Summer is fast approaching, and schools are starting to receive their funding for infrastructure and technology improvements for the 2017/18 school year. With technology budgets dwindling in many school districts, school officials in charge of choosing what investments to make can often make mistakes prioritizing projects to be funded. We’ve put together five common mistakes schools districts make entering the summer months that can have lasting impacts on the students they serve.
1. Going with the “good deal”
It’s not hard to imagine how overwhelming it must be for school officials to properly research potential software, hardware or infrastructure upgrades to make in such a short period of time. They often look at the budget they are given and try to make as many upgrades or purchases they can with the limited funds they’re provided with. On the surface, more upgrades sound like a good thing. However, just because you’re getting a good deal on certain projects, it doesn’t mean that they can truly be considered an “upgrade.” Without the proper guidance, it’s easy to make changes that are incompatible with established hardware and software or eat up precious bandwidth in existing networks. This is where having a trusted IT staff or managed IT service could provide much-needed guidance and relief. They can help prioritize, research, implement and service the upgrades you make during the summer months to make sure they will promote an environment conducive to education.
2. Lack of teacher involvement
Another major mistake school districts make is not involving the educators enough with technology decisions. Districts often make impulsive purchases because they believe it would be beneficial to students without consulting with the teachers that will need to incorporate this technology into their classrooms. Teachers can provide great insight into how their students interact with existing technologies and how new software or hardware could make it easier to teach and easier for students to retain information.
3. Improper hardware monitoring
School budgets have made it difficult for districts to properly staff IT departments in charge of monitoring and maintaining hardware, software and the networks they operate on. It’s extremely important that school districts have competent professionals in charge of managing their systems and technology with the rise in cyber attacks, ransomware, and other viruses or malware. School servers contain sensitive information on both faculty and students which could lead to an expensive fix if those servers and databases were compromised.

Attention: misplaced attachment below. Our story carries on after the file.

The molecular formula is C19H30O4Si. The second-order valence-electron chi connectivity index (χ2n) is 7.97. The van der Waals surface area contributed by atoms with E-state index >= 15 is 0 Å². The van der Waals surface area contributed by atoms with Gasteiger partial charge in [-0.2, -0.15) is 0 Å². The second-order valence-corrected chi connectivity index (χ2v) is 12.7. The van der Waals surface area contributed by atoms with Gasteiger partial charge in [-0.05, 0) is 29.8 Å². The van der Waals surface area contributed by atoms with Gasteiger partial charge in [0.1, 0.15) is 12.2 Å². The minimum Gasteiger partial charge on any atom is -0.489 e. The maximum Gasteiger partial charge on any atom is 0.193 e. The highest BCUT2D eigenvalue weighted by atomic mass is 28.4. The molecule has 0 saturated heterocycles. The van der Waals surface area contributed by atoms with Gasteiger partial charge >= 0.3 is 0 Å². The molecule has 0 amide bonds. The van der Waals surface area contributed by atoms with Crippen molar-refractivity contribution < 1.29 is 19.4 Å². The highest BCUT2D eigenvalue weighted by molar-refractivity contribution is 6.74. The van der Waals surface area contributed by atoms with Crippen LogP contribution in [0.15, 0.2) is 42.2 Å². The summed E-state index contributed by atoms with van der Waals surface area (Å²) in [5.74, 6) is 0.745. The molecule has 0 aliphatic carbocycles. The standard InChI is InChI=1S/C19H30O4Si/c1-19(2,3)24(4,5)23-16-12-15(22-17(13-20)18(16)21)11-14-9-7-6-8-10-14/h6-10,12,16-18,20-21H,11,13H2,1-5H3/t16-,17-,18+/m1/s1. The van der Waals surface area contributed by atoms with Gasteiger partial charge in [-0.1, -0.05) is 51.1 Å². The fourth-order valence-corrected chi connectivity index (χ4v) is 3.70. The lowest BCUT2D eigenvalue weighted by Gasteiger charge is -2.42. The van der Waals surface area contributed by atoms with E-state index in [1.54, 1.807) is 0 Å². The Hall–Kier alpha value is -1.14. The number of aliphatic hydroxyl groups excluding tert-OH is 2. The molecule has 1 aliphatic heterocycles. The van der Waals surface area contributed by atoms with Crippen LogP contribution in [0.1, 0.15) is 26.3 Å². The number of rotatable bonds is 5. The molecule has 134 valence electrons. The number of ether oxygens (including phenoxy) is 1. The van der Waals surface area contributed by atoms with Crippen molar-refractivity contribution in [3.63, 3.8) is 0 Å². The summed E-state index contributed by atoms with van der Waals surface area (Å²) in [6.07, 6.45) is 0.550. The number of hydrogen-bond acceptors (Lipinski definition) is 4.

4. Improperly implementing a Bring Your Own Device policy
Many school districts, in lieu of purchasing hardware such as laptops and tablets, allow students to bring in their own personal devices and to connect to school networks while in class. Without a written plan involving IT administrators and teachers, this could be a disastrous decision. IT administrators must be sure that their networks are sufficiently protected from many potential issues that could arise from an external device connecting to an internal school network and teachers need to express and monitor appropriate use of personal devices in the classroom.
5. Substituting Teaching for Technology
Technology continues to evolve at a rapid pace and continue to prove to be a useful tool for teachers and students in the classroom. However, many districts — due to the lack of proper guidance — will make investments into hardware or software that could “automate” education in certain ways. It’s important to remind school districts that technology can help with the education process, but does not replace having quality educators that know how to properly implement that technology into their classroom. A good IT staff or managed IT company can help educate school districts about a proposed upgrades features so the district can make an informed decision on which projects to move forward with.